Recently I was driving to my hometown at night from Brantford, Ontario with my father in the passenger seat of his car. I’m very familiar with the route because I’d taken it many times over the years, and I had come along to drive back with him because his eye sight is insufficient for night time driving. The trip is usually 2 1/2 hours one way, and we had gone back and forth in the same day to pick up a chair his mother was giving him.
It started to rain as soon as we left around dinner time, and most of the way home it was rather foggy out. It made little difference as there were enough cars on the highway to see their rear lights through the fog. But by the time we get midway home, we normally take a toll highway with significantly less traffic, and at the end of this highway we typically reach some back roads and take them for some stretch of time. Even though I’ve driven this route many times, it dawned on me that this was one of the few times I’d driven in the night time. And the only time I’ve taken this route in the foggy conditions which I was that night.
The back road we were taking had a lot of winding roads and hills, almost like a roller coaster ride at some points. Even though I’d count myself familiar with it, in this condition I was driving below the speed limit and more cautiously since I couldn’t see very far in front of me. It seemed the safest thing to do. However, at several points during the drive, cars and trucks would tail me, almost riding my bumper, and then speed up driving around me. I guess they were getting impatient with me, but once they pulled in front of me and were in the lead they too would slow down. I assume they realized how bad the visibility was, but when they were following me, it was easy to see where they were going so long as someone else was already pioneering the way for them through the fog.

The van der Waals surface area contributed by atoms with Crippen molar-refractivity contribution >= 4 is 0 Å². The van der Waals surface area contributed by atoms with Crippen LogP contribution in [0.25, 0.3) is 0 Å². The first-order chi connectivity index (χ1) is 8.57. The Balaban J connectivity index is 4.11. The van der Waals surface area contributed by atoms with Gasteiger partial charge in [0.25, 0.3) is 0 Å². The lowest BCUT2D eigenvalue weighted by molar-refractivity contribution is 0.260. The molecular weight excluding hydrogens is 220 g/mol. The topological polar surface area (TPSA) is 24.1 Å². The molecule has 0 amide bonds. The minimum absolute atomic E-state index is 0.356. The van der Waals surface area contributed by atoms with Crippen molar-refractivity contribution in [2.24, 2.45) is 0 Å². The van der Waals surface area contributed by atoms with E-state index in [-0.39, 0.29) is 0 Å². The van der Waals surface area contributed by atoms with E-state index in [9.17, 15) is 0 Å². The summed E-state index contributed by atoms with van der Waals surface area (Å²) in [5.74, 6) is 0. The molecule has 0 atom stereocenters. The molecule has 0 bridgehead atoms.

I thought that this occasion showed me a brilliant principle; that it’s easier to follow than it is to lead. In fact, when the way isn’t made clear before you, it’s harder to tell where you’re going, but when someone else is pioneering the way before you, it’s so much easier to just follow along with fewer things to focus on or pay attention to like the leader has to.
Jesus asked his listeners in Luke 6:39 “Can a blind man lead a blind man? Will they not both fall into a pit?”
I personally believe after being in a few ‘pioneering’ situations where I was following Godly leaders as they ventured into uncharted territory, that the best thing to do when I was uncertain of where we were going, was to show them my respect and not make things anymore difficult for them than it already was to be going somewhere and having nothing to guide them but their principle and vision. It’s very easy to get impatient and pull ahead of the car in front of us going slower than we desire, but once we pass them we may find there was a reason they were driving so slowly.
It may be true that you can only go as fast as who’s in front of you, but sometimes the ones in front of us are the ones who fall into the pit and can warn us to not follow their steps.